#6 Love your wounds to heal others - Taking places and experiences that make me feel small and giving them an entire world of beauty is a way to heal the places or parts in me that believe I should get smaller as the only answer. How do you take uncomfortable experiences, make a metaphor out of them, and give them a world to live in? Even if you don’t finish building it for a year, you have given that painful place inside space to live and someday be honored. The more you learn to love and accept yourself, the more you will see pain in others as beautiful and reverently work to amplify the most marginalized among us. What might you love about yourself now that you used to see only as a wound? How do you reflect this in a world or connection in your community?
#7 Listen for the pieces that you don’t understand, and then make a connection or world on it - How do my worlds include questions or stories that bring many kinds of answers? Creating metaphorical journeys that grow conversations on topics I want to learn more about is a transformative journey and makes me a life-long learner. I’ve been learning about the impacts of intersectional majority privilege for the last year. My worlds create conversations on this (e.g., Evicern) and I find people asking questions about their own privilege and bias. Even though there is no quick or easy fix to this imbalance of power in society and VR, I find the people who lean into the hard conversations with me are growing some brilliant community-centering worlds. Bottom line, what kinds of conversations do you want to happen following a visit to your world? How are you stretching the limits of what you are comfortable with to make your worlds more inclusive of diverse and unfamiliar subjects? Recently I visited a world on increasing awareness around mental illness and wellness by someone who identifies as suffering from mental illness. The courage it took for this human to rally the community and publish a world as a person struggling with it themself is profound. Courage is contagious, how are you lighting this flame in those around you?
#8 Remember you are on purpose - In a capitalistic and consumeristic culture, we are taught that we need and deserve to be entertained but we don’t necessarily learn about the consequences of repetitive and heartless entertainment (E.g., shooter games). I believe that pleasure without meaning is suffering and ultimately must be processed and worked through whether it be now or later. What is the meaning we make out to the experiences and games we play? How do our worlds reflect the transformation of the pain and hope in building them?
#9 Use “I feel” statements and be messy - The background or build mode of my worlds (especially the early ones) often looks like a tornado of tangled wires and threads). In VR and much of life, we are conditioned to color in the lines, say the word “think” constantly to sound intelligent, and then feel our feelings later at home with a select few. That is like asking people to hold their breath for the majority of their life. Intuition comes from becoming well versed with messy and uncomfortable feelings. How are you building worlds that are messy and stretching the diversity and limits of your feelings?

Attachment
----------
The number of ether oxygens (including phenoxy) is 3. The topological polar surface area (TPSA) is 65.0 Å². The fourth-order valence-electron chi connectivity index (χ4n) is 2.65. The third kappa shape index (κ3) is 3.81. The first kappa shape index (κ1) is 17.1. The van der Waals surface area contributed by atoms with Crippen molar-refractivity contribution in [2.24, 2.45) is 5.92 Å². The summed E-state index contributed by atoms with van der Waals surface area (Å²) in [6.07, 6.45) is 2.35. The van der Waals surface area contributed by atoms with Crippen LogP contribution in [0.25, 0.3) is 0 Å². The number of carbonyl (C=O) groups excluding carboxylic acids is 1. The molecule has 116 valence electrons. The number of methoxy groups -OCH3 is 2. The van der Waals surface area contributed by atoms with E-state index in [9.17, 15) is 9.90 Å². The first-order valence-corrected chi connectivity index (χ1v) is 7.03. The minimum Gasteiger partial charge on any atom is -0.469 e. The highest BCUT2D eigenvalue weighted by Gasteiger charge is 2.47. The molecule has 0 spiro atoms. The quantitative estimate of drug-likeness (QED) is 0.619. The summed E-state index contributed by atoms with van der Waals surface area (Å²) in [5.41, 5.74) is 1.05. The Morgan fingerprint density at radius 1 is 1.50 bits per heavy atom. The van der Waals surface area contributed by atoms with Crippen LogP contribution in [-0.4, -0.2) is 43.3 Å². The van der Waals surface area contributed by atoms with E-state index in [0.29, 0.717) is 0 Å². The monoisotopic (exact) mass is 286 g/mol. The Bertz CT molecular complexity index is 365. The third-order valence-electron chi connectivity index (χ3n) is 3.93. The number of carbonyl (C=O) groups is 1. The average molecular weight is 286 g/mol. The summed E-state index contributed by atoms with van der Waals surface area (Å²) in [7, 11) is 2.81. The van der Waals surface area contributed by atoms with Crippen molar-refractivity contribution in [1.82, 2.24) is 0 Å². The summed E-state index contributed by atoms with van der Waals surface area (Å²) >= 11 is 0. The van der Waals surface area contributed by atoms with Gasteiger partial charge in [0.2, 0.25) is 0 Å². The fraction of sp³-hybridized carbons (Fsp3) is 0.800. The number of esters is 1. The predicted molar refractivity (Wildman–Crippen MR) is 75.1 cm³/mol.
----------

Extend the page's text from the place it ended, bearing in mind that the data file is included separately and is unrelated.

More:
#10 Accept reflections of your genius, The word genius has two meanings: Special and Unique. We all have moments of being special to someone (or many) at certain points in our lives, but the world and community we create has our unique gift offered when we show up and bring our imperfect lenses and creative gifts. We all have something that nobody else can bring -ourselves- and our worlds are a reflection of this gift. Validating people's genius also requires acceptance when people see that birthing in us too. And, believe me, I know it's hard to accept compliments. Here are the steps I try to remember to use when receiving gratitude or appreciation: 1. BREATHE, 2. say (and mean it when you say) thanks, 3. shine it back on the meaningful connections that amplifies healthy and diverse community. Who inspired you? Where did your idea come from? Let yourself celebrate someone else in the community that made your idea or you even better! Make sure you are reflecting instead of deflecting. Deflecting is when we don’t believe what is being offered to us (because of fear) and in turn we deny it in some overt or covert way. In order to release something uncomfortable, we have to first accept it (instead of resist it). This includes adoration and acknowledgement. Letting someone who wants to land on you like a butterfly and tell you that your world is the best one for them is a vital part of sustainable and healthy community. It’s also fun (after letting that in) to shine that beam of light on someone who helped you become your best self. Like a charging up solar panel, you have to absorb the energy to redirect it.
Thank you to whoever reads this purposeful prose. I wish you meaningful and rich world and community building adventures ahead.
These are reflections on VR community design experiments, collaborations, and my individual user experience. How do we connect through the virtual reality medium in a way that enhances our connection with self and our real life relationships?